It was three hours before we saw any kind of response from officialdom.  There was a helicopter (commercial, not military markings) that flew over the beach apparently surveying the damage and some time after that the police made a cameo appearance.  Perhaps they were busy at worse hit places, like Patong.  It wasn't until the next day that there was any kind of rescue team, police, or military presence in Karon.  Throughout the day there was significant cooperation and camaraderie from the people who experienced the disaster.  Within 30 minutes of going up the hillside road a Thai national who lives in Karon drove past and gave us a 12 pack of bottled drinking water.  After that there was no assistance until around 1600 hrs.  But everyone on the hill was a friend that day. 


Was it a wave or a swell?

Some of the videos we have seen on TV show a clear wave.  We saw the wave as it was coming into shore and it broke on the beach but much higher than a normal wave - around the top of the beach.  From that point onwards it was more like a rapidly rising tide; there were waves after the initial onslaught of the water, but it was like the tide coming in – really fast!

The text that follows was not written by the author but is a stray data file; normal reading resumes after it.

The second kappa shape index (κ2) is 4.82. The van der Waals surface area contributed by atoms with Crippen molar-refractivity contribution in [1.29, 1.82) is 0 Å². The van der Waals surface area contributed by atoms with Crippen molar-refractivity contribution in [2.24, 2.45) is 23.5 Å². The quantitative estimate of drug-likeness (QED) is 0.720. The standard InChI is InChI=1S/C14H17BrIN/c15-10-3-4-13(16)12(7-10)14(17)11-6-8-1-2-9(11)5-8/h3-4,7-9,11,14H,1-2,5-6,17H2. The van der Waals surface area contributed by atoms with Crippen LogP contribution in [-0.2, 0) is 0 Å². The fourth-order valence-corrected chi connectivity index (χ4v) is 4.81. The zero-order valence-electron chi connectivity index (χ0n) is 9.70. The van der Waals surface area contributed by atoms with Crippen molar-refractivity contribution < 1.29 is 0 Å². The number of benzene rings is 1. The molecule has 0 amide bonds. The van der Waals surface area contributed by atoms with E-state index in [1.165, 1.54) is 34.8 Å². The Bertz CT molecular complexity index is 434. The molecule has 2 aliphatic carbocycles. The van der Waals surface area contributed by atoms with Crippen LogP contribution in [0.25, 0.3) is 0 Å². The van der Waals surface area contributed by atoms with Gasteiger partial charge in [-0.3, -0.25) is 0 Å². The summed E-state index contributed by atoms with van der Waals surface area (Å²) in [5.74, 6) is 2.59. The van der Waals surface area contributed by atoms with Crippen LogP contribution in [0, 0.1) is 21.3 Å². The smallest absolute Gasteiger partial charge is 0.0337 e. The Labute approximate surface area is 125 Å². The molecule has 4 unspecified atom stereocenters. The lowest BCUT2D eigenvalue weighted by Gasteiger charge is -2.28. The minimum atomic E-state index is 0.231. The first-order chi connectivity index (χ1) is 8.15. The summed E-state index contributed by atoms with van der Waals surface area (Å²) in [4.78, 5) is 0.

We have learned since that there is no universal truth in waves and their size, which is borne out by so many different accounts of events around the region.  Unlike a surface wave, a tsunami wave travels all the way from the ocean floor to the surface and the size of the resulting wave, when it breaks on shore, depends on the incline of the sand approaching the shore; a shallow beach has a small wave and a steeply angled beach has a large wave.  At Karon we had a shallow beach so the water rose rapidly but we didn’t have big waves; conversely, the water had a lot of horizontal power and moved very fast laterally.